Causes of this horrible thing are many but all center around damage or neuropathy or disease to the network of nerves in the previously mentioned systems and acronyms. Brain tries to send a message to let’s say your heart, but the message becomes all whack from trying to travel through the affected nerve(s), and heart does not do what heart should do. It’s like a bad game of telephone where your life is in the balance. There are many causes. I’ll name a few. LYME (typically late-stage Lyme). But also autoimmune disorders like Lupus and MS, HIV and AIDS, chronic alcohol misuse, spinal chord or brain injury, Parkinson’s, congenital defects or inherited disorders, and other viral or bacterial infections including Tuberculosis and the bacteria that produces Botulism. Botulism?! Yes botulism.
I have been watching this gif for entirely too long…
Symptoms? Oh you want symptoms? As listed on the Dysautonomia Youth Network of America’s website:
Orthostatic Intolerance – (inability to remain upright)
|Shortness of Breath
Temperature Regulation Problems
Inability to concentrate
Difficulty with recall
Hypersensitivity to sensory stimulation
Did you notice something? DID YOU?
Did you notice many of these are ALSO SYMPTOMS OF LYME AND CO-INFECTIONS?
I did. In fact, many believe that those diagnosed with idiopathic Dysautonomia are actually suffering from underlying infection. After my experience, I tend to agree. Remember, reliable Lyme testing is a coin toss so it is highly plausible that many of these patients have been tested for Lyme and received a false-negative. At which point they likely received their label of “idiopathic Dysautonomia” and accepted it. There is no real treatment for this condition. Because it isn’t really a condition. It’s just a label for a group of symptoms. People who faint a lot are told to up their salt and water intake. Some are put on blood pressure meds. Some on antidepressants. Essentially… all bandaids or “coping” meds. It’s sad. I feel sad for these people. I could have so easily become one of them. I too, suffer from Dysautonomia, and I too, initially tested negative several times for Lyme disease. Oh, that’s a great segway into sharing my experience. So I will.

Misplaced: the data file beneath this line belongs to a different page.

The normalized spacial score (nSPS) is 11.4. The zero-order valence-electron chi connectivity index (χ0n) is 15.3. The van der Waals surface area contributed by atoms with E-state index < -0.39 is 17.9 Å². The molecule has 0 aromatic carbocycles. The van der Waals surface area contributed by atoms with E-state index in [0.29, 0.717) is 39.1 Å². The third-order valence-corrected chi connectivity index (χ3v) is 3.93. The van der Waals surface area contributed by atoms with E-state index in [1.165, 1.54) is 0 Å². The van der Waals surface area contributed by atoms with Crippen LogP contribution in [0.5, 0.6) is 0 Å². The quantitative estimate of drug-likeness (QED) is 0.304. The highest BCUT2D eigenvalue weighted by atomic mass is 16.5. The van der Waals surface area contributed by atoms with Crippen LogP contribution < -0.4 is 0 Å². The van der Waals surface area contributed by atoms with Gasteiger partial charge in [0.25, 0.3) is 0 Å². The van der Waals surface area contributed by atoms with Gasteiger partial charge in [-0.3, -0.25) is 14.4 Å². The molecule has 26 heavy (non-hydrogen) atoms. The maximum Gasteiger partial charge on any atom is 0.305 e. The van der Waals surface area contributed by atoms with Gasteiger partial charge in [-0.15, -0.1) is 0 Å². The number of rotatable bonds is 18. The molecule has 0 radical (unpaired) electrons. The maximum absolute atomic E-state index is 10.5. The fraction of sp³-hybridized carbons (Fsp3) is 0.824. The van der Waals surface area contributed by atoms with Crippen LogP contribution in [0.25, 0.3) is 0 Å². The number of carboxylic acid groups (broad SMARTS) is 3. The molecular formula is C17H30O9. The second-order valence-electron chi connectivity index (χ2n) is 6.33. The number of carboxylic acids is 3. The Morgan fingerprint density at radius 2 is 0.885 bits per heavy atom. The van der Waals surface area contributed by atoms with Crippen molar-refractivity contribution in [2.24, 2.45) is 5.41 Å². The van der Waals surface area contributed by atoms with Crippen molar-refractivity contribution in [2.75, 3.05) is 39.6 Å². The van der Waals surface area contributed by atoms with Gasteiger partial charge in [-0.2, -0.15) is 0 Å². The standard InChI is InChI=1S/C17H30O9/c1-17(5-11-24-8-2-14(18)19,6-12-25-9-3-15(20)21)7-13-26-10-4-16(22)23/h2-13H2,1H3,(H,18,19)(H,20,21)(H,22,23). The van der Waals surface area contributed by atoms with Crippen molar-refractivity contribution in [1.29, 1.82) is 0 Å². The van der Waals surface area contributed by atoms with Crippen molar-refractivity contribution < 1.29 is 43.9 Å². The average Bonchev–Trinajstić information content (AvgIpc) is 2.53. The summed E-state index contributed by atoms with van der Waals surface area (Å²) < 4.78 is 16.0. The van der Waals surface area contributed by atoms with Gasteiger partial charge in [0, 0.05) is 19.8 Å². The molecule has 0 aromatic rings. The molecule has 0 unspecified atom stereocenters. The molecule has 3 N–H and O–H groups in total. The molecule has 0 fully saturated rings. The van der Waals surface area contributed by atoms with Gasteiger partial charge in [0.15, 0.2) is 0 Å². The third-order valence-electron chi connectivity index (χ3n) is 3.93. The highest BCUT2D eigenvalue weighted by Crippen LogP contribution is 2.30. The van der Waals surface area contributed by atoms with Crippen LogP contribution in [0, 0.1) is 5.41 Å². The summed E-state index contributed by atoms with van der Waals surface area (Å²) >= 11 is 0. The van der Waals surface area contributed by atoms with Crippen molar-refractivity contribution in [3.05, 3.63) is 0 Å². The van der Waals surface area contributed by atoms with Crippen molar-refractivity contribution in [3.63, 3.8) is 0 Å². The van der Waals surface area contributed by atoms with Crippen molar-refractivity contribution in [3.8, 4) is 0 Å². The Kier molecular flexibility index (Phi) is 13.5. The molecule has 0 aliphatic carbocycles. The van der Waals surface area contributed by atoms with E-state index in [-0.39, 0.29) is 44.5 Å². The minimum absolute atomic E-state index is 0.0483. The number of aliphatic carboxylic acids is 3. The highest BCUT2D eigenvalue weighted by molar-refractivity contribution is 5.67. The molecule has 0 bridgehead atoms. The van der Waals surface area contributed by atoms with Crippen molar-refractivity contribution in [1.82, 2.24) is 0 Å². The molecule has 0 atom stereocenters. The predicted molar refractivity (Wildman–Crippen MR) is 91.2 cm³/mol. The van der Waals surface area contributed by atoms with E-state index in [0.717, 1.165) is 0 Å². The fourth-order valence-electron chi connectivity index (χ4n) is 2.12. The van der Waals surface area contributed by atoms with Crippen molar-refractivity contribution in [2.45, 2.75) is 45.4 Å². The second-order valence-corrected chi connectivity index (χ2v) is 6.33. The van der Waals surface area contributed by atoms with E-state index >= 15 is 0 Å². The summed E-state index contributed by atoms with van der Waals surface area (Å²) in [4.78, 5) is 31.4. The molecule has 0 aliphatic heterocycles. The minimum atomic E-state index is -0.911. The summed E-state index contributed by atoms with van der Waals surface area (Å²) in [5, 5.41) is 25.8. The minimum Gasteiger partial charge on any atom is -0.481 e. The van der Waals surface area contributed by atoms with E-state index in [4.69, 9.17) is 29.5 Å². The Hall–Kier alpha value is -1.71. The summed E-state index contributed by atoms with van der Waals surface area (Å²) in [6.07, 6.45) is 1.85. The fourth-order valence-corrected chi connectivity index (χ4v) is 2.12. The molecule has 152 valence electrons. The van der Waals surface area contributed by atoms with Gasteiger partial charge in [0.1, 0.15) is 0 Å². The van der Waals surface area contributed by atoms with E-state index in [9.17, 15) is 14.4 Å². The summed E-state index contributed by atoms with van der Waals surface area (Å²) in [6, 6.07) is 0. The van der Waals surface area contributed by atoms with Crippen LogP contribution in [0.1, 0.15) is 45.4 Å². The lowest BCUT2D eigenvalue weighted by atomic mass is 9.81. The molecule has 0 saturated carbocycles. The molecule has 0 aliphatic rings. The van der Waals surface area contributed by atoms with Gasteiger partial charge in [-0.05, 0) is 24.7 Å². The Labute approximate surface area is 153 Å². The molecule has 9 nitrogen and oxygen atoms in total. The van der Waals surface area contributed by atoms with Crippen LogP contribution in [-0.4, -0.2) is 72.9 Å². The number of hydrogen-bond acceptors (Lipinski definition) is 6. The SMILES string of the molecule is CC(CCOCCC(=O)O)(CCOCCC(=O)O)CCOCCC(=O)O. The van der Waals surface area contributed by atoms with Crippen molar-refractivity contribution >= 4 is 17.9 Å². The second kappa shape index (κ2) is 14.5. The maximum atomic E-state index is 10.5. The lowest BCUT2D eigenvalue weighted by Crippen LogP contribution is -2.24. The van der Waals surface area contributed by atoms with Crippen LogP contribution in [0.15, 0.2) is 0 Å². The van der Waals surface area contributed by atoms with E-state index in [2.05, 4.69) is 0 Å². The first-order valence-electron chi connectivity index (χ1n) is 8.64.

Many of you may know by now that one of my first symptoms stemmed around my heart. “The beginning” began when I was woken suddenly in the middle of the night with my heart racing and climbing like a jet trying to achieve altitude. I couldn’t catch my breath. I felt dizzy and faint. My brain was buzzing. Not with thoughts. But a literal buzzing feeling. I felt that fainting or losing consciousness was eminent. So… ER visit. An unproductive ER visit where I was given IV Ativan and sent home. Repeat this twice in one week, and by the second time, I had descended into full-blown illness. Roller-coaster heart rates, struggles with breathing patterns and frequently, cessation of breathing if I fell asleep. Severe and sporadic fatigue that would hit suddenly forcing me to lay down immediately or fall. Body temperature gone cray cray. Insomnia and panic attacks vicious enough to send anyone out in front of a bus. One-hundred more symptoms I could list. Annnnd the Lyme chapter of my life was ushered in.
For months and years afterwards I would struggle with these symptoms. My heart would randomly race and it would especially begin to pound when I stood up. This is commonly referred to as Postural Orthostatic Tachycardia Syndrome, or POTS (most common symptom of Dysautonomia). Normally when you sit or stand up, your brain immediately sends signals to your heart to increase your blood pressure just enough to keep blood pumping to your head against the greater force of gravity introduced when sitting/standing (when it can’t, the heart will race to try to compensate for lack of pressure). It also sends signals to many of your vessels to constrict enough so that blood does not pool in your legs and feet (which also happens to me on the regular). This all keeps you from blacking out whenever you want to do anything other than like, lie horizontal on a bed all day. Some people with severe POTS/Dysautonomia can’t even do this. Imagine a life like that. Just imagine it. I bet you never though twice about the work your brain and heart and vessels do just so you can sit up and get up and walk around without losing consciousness. Those of us with POTS-like symptoms have to think about it every time we want to even move. My heart would race if I sat up, stood up, stood for more than 5 minutes in one spot (I frequently have to start moving and, if in public, covertly jumping from one leg to the next to try to urge my brain to send those signals to my heart and vessels even harder). If I rolled over in bed in the middle of the night or got up to pee, my SNS (remember, Sympathetic Nervous System) would dramatically overshoot the message and my heart and blood pressure would explode and would take a good 15-20 minutes to settle down to my new “normal” resting heart rate again (still uncomfortably high in the 90s – prior to my latent Lyme infection surfacing I had a resting heart rate in the 60s). Just making a quick run to the grocery store (if I felt well enough that day) with D required I have a shopping cart to lean on due to feeling so faint when I stood (yet roll me over in the middle of the night and I’m ready to run a marathon, go figure). Living with a heart that just won’t calm the heck down or pep the heck up has been one of my biggest discomforts. It has gotten SO much better after a year of treatment. About 80%. I don’t have the courage to try and push it yet with exercise… but soon guys. Soon.